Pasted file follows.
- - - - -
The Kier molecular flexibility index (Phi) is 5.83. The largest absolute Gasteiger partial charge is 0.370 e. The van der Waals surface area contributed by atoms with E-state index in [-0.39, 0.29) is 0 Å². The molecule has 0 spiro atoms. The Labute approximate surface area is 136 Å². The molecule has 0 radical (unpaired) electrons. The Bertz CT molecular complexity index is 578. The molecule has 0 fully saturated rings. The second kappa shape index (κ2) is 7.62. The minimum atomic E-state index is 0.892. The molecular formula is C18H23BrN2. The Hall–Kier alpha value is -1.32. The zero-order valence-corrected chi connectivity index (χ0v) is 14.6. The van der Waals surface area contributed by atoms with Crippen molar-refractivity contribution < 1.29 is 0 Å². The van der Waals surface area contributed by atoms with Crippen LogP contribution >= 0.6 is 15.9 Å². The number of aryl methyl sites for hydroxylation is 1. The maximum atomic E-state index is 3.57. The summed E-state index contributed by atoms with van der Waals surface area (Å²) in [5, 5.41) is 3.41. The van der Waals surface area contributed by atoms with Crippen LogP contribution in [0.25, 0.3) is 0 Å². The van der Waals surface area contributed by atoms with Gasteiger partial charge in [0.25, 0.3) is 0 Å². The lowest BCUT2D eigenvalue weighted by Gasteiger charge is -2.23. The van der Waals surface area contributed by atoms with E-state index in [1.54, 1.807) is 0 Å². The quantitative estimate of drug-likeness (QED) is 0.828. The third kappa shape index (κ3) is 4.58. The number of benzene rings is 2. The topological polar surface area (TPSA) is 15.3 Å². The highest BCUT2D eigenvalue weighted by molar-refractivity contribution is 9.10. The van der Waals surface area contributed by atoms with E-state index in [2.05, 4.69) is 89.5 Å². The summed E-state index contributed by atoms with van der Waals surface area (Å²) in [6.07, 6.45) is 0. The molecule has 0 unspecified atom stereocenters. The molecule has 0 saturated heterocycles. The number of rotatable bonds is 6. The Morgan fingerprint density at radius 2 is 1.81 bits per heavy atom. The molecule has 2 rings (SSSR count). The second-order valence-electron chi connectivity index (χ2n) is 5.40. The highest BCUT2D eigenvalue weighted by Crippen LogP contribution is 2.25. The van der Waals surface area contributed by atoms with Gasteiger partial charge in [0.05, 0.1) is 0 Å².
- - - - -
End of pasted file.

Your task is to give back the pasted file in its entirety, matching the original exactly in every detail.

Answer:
The Kier molecular flexibility index (Phi) is 5.83. The largest absolute Gasteiger partial charge is 0.370 e. The van der Waals surface area contributed by atoms with E-state index in [-0.39, 0.29) is 0 Å². The molecule has 0 spiro atoms. The Labute approximate surface area is 136 Å². The molecule has 0 radical (unpaired) electrons. The Bertz CT molecular complexity index is 578. The molecule has 0 fully saturated rings. The second kappa shape index (κ2) is 7.62. The minimum atomic E-state index is 0.892. The molecular formula is C18H23BrN2. The Hall–Kier alpha value is -1.32. The zero-order valence-corrected chi connectivity index (χ0v) is 14.6. The van der Waals surface area contributed by atoms with Crippen molar-refractivity contribution < 1.29 is 0 Å². The van der Waals surface area contributed by atoms with Crippen LogP contribution >= 0.6 is 15.9 Å². The number of aryl methyl sites for hydroxylation is 1. The maximum atomic E-state index is 3.57. The summed E-state index contributed by atoms with van der Waals surface area (Å²) in [5, 5.41) is 3.41. The van der Waals surface area contributed by atoms with Crippen LogP contribution in [0.25, 0.3) is 0 Å². The van der Waals surface area contributed by atoms with Gasteiger partial charge in [0.25, 0.3) is 0 Å². The lowest BCUT2D eigenvalue weighted by Gasteiger charge is -2.23. The van der Waals surface area contributed by atoms with E-state index in [1.54, 1.807) is 0 Å². The quantitative estimate of drug-likeness (QED) is 0.828. The third kappa shape index (κ3) is 4.58. The number of benzene rings is 2. The topological polar surface area (TPSA) is 15.3 Å². The highest BCUT2D eigenvalue weighted by molar-refractivity contribution is 9.10. The van der Waals surface area contributed by atoms with E-state index in [2.05, 4.69) is 89.5 Å². The summed E-state index contributed by atoms with van der Waals surface area (Å²) in [6.07, 6.45) is 0. The molecule has 0 unspecified atom stereocenters. The molecule has 0 saturated heterocycles. The number of rotatable bonds is 6. The Morgan fingerprint density at radius 2 is 1.81 bits per heavy atom. The molecule has 2 rings (SSSR count). The second-order valence-electron chi connectivity index (χ2n) is 5.40. The highest BCUT2D eigenvalue weighted by Crippen LogP contribution is 2.25. The van der Waals surface area contributed by atoms with Gasteiger partial charge in [0.05, 0.1) is 0 Å².